While acknowledging that this decretal language, unlike Taylor's, does not specify the terms and amount of his obligation, Randy contends that, because the district court ordered the parties to do all things necessary to effectuate the agreement, this “decretal” language transformed the contractual alimony payments into court-ordered maintenance payments. We disagree.
The district court's use of the word “order” is not alone dispositive. “Courts should not give conclusive effect to the judgment's use or omission of commonly employed decretal words, but should instead determine what the trial court adjudicated from a fair reading of all the judgment's provisions.” Wilde v. Murchie, 949 S.W.2d 331, 332 (Tex.1997). “Like other judgments, courts are to construe divorce decrees as a whole toward the end of harmonizing and giving effect to all that is written.” Id.
Moreover, the language the parties used in their agreement is virtually identical to the language used in Dupree. Under the heading “Contractual Alimony,” the Dupree decree provided:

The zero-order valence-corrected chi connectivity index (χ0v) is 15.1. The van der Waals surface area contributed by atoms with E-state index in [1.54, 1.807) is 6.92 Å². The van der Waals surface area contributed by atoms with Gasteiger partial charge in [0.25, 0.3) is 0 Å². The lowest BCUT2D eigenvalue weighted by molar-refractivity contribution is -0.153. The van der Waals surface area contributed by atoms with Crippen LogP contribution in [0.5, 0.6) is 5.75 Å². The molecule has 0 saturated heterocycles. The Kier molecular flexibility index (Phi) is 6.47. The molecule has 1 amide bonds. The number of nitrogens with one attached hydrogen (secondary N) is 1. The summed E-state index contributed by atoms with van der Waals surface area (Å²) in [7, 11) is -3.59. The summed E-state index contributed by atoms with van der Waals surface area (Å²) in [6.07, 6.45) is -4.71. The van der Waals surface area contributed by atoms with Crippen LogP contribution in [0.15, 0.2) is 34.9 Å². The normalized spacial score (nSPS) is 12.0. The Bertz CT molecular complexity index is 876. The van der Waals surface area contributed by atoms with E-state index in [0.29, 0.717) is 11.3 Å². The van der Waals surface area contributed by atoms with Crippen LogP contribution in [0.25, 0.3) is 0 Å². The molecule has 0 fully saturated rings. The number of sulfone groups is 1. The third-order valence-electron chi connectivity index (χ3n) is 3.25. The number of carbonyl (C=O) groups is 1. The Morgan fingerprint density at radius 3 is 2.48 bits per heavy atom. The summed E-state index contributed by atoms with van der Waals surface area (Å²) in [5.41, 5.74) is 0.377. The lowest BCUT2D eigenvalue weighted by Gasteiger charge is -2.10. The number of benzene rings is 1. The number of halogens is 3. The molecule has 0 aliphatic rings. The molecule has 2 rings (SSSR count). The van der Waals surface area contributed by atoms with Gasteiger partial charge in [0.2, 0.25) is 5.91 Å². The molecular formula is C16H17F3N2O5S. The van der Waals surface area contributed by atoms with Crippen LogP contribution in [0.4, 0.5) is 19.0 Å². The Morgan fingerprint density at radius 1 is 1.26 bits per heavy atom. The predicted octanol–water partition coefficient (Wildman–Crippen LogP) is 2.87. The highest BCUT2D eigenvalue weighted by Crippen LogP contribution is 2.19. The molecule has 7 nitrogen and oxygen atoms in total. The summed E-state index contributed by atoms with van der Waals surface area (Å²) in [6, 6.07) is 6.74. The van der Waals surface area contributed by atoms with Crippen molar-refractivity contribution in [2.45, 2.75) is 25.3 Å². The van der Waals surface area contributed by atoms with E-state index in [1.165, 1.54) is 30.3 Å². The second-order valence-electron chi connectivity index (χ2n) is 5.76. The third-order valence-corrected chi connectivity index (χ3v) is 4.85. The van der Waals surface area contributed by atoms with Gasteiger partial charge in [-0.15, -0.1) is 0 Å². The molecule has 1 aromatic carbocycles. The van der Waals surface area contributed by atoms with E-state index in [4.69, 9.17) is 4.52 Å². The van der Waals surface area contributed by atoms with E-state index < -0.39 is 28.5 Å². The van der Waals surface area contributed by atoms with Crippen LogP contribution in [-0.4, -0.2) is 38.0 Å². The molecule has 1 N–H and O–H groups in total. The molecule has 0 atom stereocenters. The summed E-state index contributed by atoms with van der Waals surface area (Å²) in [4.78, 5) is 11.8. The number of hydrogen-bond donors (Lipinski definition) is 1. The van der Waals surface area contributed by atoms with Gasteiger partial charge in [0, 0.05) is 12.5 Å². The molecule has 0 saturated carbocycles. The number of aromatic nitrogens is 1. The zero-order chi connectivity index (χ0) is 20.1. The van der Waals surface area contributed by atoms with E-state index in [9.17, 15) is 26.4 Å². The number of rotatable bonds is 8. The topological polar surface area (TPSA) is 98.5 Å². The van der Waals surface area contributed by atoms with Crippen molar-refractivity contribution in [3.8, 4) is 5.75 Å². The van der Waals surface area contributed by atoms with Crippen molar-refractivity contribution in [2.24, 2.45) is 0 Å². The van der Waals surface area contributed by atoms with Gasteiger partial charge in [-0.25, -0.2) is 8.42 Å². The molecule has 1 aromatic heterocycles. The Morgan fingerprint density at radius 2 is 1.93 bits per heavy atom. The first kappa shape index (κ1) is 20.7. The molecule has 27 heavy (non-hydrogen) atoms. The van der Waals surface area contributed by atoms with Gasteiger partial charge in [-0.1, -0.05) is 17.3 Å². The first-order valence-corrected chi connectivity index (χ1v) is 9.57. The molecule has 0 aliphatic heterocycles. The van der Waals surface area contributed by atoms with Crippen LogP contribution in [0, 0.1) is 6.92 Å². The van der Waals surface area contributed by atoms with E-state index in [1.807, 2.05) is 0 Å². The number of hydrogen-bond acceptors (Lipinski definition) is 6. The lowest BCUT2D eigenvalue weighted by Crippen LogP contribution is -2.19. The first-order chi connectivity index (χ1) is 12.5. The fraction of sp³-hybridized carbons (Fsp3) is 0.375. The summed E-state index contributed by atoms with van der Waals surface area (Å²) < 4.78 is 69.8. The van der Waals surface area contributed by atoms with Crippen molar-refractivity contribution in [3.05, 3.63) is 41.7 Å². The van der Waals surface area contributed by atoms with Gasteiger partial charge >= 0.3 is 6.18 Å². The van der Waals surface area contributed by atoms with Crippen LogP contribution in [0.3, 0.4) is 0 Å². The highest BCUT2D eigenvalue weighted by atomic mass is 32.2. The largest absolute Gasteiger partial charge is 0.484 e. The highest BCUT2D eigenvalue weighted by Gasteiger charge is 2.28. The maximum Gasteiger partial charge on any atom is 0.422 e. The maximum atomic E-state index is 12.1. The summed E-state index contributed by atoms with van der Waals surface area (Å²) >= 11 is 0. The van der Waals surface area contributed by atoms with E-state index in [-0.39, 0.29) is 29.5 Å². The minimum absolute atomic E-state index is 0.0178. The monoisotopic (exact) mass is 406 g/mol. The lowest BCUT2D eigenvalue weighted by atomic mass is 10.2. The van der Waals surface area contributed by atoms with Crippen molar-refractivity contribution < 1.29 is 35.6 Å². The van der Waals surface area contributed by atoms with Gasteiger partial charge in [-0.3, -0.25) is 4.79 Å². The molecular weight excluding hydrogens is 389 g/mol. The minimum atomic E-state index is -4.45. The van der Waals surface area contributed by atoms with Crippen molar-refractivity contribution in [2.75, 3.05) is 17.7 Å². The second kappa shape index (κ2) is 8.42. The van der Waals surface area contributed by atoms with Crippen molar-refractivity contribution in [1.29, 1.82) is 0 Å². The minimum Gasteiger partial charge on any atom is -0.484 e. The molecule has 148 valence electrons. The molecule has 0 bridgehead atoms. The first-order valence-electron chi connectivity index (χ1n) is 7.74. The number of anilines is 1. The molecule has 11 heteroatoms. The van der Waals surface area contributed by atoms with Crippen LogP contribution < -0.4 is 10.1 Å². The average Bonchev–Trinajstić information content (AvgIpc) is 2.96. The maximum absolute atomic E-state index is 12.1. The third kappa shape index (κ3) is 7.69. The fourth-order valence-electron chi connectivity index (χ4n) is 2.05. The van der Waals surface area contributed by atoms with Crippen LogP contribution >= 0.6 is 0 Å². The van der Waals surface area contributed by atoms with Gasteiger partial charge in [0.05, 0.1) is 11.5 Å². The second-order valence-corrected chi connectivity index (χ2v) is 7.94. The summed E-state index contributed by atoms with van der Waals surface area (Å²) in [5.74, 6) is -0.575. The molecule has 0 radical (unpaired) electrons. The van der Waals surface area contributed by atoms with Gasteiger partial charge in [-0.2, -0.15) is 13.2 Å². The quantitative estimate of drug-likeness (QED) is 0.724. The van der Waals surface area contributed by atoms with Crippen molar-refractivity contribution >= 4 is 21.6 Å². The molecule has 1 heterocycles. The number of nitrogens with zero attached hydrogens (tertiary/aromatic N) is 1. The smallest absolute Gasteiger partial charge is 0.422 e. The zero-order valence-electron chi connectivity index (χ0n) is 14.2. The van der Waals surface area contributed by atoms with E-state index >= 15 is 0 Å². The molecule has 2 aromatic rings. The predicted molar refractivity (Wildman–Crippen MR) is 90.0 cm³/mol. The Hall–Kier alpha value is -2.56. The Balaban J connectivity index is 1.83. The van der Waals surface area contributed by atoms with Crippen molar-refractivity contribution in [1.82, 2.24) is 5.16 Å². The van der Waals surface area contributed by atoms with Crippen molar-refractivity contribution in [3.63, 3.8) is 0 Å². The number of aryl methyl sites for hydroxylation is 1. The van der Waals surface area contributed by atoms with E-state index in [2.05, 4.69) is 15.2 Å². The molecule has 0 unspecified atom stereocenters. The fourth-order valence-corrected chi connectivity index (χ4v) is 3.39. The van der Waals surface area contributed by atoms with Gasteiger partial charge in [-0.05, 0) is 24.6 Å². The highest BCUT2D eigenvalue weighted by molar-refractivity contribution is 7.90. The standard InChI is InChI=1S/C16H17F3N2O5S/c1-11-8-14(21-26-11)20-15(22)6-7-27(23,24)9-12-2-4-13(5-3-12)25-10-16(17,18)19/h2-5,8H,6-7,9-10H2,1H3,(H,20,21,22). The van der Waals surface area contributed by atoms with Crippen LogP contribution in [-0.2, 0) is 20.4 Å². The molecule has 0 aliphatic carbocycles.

It is the mutual desire of the parties to provide a continuing measure of support for ROBIN ANN DUPREE, Receiving Party, after divorce. These support payments undertaken by GORDON GIPP DUPREE, Paying Party, are intended to qualify as contractual alimony as that term is defined in ․ [the Internal Revenue Code]․ All provisions of this article will be interpreted in a manner consistent with that intention.
Dupree, 118 S.W.3d at 913.
With the exception of the names of the parties, the above language is identical to the language in paragraph 2 of the agreement incident to divorce in this case, which the district court incorporated by reference into the divorce decree:
It is the mutual desire of the parties to provide a continuing measure of support for CHERIE A. McCOLLOUGH, Receiving Party, after divorce. These support payments undertaken by RANDY F. McCOLLOUGH, Paying Party, are intended to qualify as contractual alimony as that term is defined in ․ [the Internal Revenue Code]․ All provisions of this article will be interpreted in a manner consistent with that intention.